All Smithsonian museums in Washington, D.C., including the National Zoo, and in New York City continue to be closed to support the effort to contain the spread of COVID-19.
Transforming things we take for granted: An astronomer who has turned the night sky into a symphony, an architecture firm that has radically rethought police stations, and an audiophile who built a successful record company on underappreciated sounds.
Explore this page to learn more about what you heard on Sidedoor, a podcast from the Smithsonian. Make sure to subscribe and write a review on iTunes! New episode every other Wednesday.
The Pulsar App
There really is an app for that. The Harvard-Smithsonian Center for Astrophysics, located in Cambridge, Massachusetts, is home to cutting edge astrophysics and astronomy research. Scientists like Bulent strive to answer complicated questions about the universe and our place in it. Bulent's app, Pulsar Sounds, is an innovative and exciting way to explore the night sky. Want to get involved with the work of the cent? Learn about outreach, education, and development opportunities available to you.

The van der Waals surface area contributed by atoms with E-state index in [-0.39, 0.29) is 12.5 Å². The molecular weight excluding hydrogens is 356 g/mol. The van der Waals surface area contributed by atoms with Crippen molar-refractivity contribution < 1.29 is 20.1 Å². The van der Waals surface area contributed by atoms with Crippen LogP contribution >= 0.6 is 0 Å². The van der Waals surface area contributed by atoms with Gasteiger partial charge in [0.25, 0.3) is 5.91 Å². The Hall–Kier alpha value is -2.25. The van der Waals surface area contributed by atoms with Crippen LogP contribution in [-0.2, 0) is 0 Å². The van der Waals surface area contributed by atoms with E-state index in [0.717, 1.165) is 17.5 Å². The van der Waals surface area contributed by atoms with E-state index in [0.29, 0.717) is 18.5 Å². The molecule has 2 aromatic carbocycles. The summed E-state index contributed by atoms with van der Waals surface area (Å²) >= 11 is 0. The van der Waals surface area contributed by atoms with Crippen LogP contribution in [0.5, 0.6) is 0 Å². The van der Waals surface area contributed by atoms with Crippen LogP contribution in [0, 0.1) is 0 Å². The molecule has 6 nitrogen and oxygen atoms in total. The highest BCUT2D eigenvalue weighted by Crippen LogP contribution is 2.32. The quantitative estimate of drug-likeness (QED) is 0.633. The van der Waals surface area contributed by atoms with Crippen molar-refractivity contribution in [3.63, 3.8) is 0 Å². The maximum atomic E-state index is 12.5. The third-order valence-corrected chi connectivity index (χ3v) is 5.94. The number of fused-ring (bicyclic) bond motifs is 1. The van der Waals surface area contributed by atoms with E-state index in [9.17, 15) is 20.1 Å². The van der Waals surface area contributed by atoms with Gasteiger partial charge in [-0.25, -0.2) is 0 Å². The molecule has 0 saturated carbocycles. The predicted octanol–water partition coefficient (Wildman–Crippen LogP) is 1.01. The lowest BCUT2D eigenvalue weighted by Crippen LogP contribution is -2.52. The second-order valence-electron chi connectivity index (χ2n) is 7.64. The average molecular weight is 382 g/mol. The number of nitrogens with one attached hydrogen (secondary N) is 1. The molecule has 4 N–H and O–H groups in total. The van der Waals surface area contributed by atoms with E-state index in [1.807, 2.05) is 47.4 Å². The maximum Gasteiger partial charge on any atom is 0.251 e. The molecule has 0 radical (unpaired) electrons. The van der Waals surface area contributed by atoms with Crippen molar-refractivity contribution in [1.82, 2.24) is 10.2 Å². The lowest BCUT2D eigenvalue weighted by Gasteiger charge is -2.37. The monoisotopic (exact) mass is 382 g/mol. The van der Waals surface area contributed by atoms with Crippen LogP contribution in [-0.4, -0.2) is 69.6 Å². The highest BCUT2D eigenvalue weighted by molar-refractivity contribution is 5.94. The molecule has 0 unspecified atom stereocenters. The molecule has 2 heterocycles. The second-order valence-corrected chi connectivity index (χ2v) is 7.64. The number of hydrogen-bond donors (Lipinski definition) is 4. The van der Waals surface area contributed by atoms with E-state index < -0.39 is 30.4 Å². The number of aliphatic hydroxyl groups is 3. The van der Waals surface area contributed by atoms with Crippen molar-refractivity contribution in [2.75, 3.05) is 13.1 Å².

Socially Sustainable Design
Polis Station is one of many innovative designs featured in the Cooper-Hewitt Smithsonian Design Museum's exhibition "By the People: Designing a Better America." The museum's collection houses thirty centuries of historic and contemporary design—including the worlds coolest office, a large snail shell, snakes, a mysterious TV, and a perpetual calendar. Don't believe us? Search yourself!
Emory Cook donated his record company, Cook Records, to the Smithsonian in 1990. The Cook collection is now housed at the Smithsonian's Center for Folklife and Cultural Heritage. You can search the archives, download music, or learn more about the history of the Smithsonian's recording label.